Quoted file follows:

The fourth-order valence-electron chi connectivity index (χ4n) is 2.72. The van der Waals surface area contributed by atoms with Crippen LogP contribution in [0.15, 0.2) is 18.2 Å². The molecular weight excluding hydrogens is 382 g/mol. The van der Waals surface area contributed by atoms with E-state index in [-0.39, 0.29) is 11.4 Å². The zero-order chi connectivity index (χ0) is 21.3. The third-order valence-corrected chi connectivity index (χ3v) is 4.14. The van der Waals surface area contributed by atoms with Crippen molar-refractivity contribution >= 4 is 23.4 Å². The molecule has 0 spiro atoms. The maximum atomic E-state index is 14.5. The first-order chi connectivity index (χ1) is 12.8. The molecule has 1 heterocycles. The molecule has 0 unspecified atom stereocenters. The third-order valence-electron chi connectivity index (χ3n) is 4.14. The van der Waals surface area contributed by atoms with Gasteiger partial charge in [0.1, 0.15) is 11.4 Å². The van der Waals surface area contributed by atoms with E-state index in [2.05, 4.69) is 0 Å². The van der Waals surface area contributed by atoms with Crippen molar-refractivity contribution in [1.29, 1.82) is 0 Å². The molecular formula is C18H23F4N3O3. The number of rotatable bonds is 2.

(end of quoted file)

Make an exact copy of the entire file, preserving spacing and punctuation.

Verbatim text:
The fourth-order valence-electron chi connectivity index (χ4n) is 2.72. The van der Waals surface area contributed by atoms with Crippen LogP contribution in [0.15, 0.2) is 18.2 Å². The molecular weight excluding hydrogens is 382 g/mol. The van der Waals surface area contributed by atoms with E-state index in [-0.39, 0.29) is 11.4 Å². The zero-order chi connectivity index (χ0) is 21.3. The third-order valence-corrected chi connectivity index (χ3v) is 4.14. The van der Waals surface area contributed by atoms with Crippen molar-refractivity contribution >= 4 is 23.4 Å². The molecule has 0 spiro atoms. The maximum atomic E-state index is 14.5. The first-order chi connectivity index (χ1) is 12.8. The molecule has 1 heterocycles. The molecule has 0 unspecified atom stereocenters. The third-order valence-electron chi connectivity index (χ3n) is 4.14. The van der Waals surface area contributed by atoms with Gasteiger partial charge in [0.1, 0.15) is 11.4 Å². The van der Waals surface area contributed by atoms with E-state index in [2.05, 4.69) is 0 Å². The van der Waals surface area contributed by atoms with Crippen molar-refractivity contribution in [1.29, 1.82) is 0 Å². The molecular formula is C18H23F4N3O3. The number of rotatable bonds is 2.